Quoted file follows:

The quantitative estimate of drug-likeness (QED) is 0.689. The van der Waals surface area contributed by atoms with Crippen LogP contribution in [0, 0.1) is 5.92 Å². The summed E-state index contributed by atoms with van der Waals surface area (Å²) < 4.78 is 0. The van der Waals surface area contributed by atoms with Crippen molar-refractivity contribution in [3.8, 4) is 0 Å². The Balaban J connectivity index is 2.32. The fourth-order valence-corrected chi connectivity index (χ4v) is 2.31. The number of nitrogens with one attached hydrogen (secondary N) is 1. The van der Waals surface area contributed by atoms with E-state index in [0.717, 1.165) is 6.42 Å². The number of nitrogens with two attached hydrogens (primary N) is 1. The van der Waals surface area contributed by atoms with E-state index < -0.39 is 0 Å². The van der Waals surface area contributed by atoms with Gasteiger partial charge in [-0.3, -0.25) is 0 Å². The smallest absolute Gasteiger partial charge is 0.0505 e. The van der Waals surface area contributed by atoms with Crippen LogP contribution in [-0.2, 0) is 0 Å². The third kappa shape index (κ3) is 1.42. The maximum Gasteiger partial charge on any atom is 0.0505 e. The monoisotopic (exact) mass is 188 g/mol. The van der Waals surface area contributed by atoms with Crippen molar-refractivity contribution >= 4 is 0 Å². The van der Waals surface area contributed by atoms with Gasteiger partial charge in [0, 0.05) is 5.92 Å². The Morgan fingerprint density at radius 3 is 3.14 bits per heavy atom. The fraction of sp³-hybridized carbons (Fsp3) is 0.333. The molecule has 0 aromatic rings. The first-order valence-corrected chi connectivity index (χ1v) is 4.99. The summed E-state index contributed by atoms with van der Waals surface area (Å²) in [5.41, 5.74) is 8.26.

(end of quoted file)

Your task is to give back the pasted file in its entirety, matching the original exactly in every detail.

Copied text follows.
The quantitative estimate of drug-likeness (QED) is 0.689. The van der Waals surface area contributed by atoms with Crippen LogP contribution in [0, 0.1) is 5.92 Å². The summed E-state index contributed by atoms with van der Waals surface area (Å²) < 4.78 is 0. The van der Waals surface area contributed by atoms with Crippen molar-refractivity contribution in [3.8, 4) is 0 Å². The Balaban J connectivity index is 2.32. The fourth-order valence-corrected chi connectivity index (χ4v) is 2.31. The number of nitrogens with one attached hydrogen (secondary N) is 1. The van der Waals surface area contributed by atoms with E-state index in [0.717, 1.165) is 6.42 Å². The number of nitrogens with two attached hydrogens (primary N) is 1. The van der Waals surface area contributed by atoms with E-state index < -0.39 is 0 Å². The van der Waals surface area contributed by atoms with Gasteiger partial charge in [-0.3, -0.25) is 0 Å². The smallest absolute Gasteiger partial charge is 0.0505 e. The van der Waals surface area contributed by atoms with Crippen LogP contribution in [-0.2, 0) is 0 Å². The third kappa shape index (κ3) is 1.42. The maximum Gasteiger partial charge on any atom is 0.0505 e. The monoisotopic (exact) mass is 188 g/mol. The van der Waals surface area contributed by atoms with Crippen molar-refractivity contribution >= 4 is 0 Å². The van der Waals surface area contributed by atoms with Gasteiger partial charge in [0, 0.05) is 5.92 Å². The Morgan fingerprint density at radius 3 is 3.14 bits per heavy atom. The fraction of sp³-hybridized carbons (Fsp3) is 0.333. The molecule has 0 aromatic rings. The first-order valence-corrected chi connectivity index (χ1v) is 4.99. The summed E-state index contributed by atoms with van der Waals surface area (Å²) in [5.41, 5.74) is 8.26.